On the 3rd June 2018 I took this picture of a class 37 diesel electric locomotive near Scremerston. Although not exactly environmentally friendly their diesel engines sound amazing. Google the words ‘class 37 thrash’ to hear more! I have recorded its id number of 37 025 in the photo.
The Main Event and without further ado, The Flying Scotsman!
The Flying Scotsman is the name given to the train service between London King’ s Cross and Edinburgh Waverley and apart from the iconic steam train its namesake has also appeared on diesel and electric variants. The first service was operated in 1862 taking 10 ½ hours. Today you can get the nonstop 05.40 am from Edinburgh and arrive in London in exactly 4 hours.
This magnificent train, originally a Class A1 before being upgraded to a Class A3 LNER Flying Scotsman steam train cost £7,944 in1923 which is about £½ million in today’s money. Not sure how that compares with its modern day replacement in monetary terms? Like all the blogs I write they are researched and written in good faith and all remaining errors are my own. A big thank you to a very good friend of mine in the south called Justin for clarifying that there haven’t been 5 Flying Scotsman’s but only 1 with five different numbers, listed below with the years in service. The number changes were implemented by different operators such as LNER, GNR (Great Northern Railway)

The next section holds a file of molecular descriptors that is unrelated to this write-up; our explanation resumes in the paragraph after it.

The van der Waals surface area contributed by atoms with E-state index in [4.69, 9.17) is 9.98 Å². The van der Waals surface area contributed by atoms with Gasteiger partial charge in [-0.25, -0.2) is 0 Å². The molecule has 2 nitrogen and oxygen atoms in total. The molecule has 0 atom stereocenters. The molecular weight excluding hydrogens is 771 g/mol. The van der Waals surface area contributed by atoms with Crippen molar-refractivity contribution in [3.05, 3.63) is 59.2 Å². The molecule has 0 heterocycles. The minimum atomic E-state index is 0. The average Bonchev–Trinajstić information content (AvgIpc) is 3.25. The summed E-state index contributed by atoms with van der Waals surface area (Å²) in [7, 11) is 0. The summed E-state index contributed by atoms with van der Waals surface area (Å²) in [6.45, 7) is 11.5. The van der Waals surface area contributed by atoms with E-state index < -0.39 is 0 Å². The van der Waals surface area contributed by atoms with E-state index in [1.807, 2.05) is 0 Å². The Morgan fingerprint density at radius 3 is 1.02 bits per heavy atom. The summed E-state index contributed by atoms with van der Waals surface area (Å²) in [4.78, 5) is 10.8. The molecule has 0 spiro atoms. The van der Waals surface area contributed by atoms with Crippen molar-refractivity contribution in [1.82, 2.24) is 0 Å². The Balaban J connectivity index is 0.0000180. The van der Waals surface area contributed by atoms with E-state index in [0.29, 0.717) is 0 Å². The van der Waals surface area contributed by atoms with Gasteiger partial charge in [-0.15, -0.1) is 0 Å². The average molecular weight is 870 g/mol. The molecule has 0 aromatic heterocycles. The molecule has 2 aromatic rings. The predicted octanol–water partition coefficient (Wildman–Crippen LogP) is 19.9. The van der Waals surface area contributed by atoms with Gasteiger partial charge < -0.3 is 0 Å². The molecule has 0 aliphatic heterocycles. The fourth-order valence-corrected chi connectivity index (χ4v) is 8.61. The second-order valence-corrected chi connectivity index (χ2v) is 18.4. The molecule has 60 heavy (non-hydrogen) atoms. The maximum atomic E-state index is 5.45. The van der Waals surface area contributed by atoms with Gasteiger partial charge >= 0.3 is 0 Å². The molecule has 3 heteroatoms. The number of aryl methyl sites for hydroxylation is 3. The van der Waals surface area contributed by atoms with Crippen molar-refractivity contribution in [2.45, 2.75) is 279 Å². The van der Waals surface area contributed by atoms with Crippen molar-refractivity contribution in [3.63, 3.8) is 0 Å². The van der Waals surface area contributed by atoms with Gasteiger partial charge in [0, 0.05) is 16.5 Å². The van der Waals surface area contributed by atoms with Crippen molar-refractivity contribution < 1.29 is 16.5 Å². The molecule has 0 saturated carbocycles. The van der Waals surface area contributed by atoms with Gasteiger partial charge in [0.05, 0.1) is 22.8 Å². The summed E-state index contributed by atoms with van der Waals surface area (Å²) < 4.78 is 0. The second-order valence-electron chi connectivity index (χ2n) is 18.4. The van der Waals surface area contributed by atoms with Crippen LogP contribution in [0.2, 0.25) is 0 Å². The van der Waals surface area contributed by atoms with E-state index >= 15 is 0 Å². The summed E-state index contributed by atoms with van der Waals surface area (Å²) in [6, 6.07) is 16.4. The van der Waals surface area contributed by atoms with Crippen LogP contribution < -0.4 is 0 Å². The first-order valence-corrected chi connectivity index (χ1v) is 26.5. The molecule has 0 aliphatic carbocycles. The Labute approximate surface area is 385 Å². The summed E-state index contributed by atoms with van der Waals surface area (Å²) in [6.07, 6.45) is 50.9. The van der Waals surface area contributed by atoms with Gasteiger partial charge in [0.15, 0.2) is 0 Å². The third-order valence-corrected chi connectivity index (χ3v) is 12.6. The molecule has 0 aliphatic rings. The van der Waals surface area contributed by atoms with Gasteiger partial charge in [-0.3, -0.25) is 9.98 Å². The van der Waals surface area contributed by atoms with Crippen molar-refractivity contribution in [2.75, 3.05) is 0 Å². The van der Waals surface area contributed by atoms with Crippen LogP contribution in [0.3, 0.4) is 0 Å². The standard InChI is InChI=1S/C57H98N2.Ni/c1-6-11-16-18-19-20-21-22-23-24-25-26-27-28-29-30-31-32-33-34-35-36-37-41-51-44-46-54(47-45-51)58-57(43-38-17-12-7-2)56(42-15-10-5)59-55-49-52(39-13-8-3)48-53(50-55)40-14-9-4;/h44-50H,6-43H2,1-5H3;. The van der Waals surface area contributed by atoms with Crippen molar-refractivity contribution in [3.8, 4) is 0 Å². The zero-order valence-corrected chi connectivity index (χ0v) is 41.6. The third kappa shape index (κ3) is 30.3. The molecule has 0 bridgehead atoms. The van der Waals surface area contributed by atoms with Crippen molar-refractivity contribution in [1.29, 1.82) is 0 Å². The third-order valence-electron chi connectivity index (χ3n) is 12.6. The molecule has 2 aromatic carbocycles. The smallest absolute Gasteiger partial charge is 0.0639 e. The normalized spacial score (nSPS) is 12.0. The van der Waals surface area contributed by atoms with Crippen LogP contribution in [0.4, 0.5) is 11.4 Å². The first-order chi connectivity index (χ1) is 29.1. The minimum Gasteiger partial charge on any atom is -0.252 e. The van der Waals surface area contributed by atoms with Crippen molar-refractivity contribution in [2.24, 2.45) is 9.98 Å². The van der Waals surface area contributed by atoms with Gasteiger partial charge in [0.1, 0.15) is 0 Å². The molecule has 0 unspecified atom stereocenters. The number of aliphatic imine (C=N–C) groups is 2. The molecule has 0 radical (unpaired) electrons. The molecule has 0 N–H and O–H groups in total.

1472 - Feb 1923 - Feb 1924
4472 - Feb 1924 - Jan 1946
502 - Jan 1946 - May 1946
103 - May 1946 - Dec 1948
60103 - Dec 1948 onwards
See below link for a more in-depth overview.
At almost 100 years of age she has had a remarkable history clocking up over 2 million miles before being retired from service in 1963. Officially the first locomotive to reach 100mph and the first to circumnavigate the globe. Has had numerous owners including private individuals and is now owned by the National Rail Museum. There is a huge abundance of facts online and apparently in 1928 you could have a haircut on the service which must have been a hair-raising experience!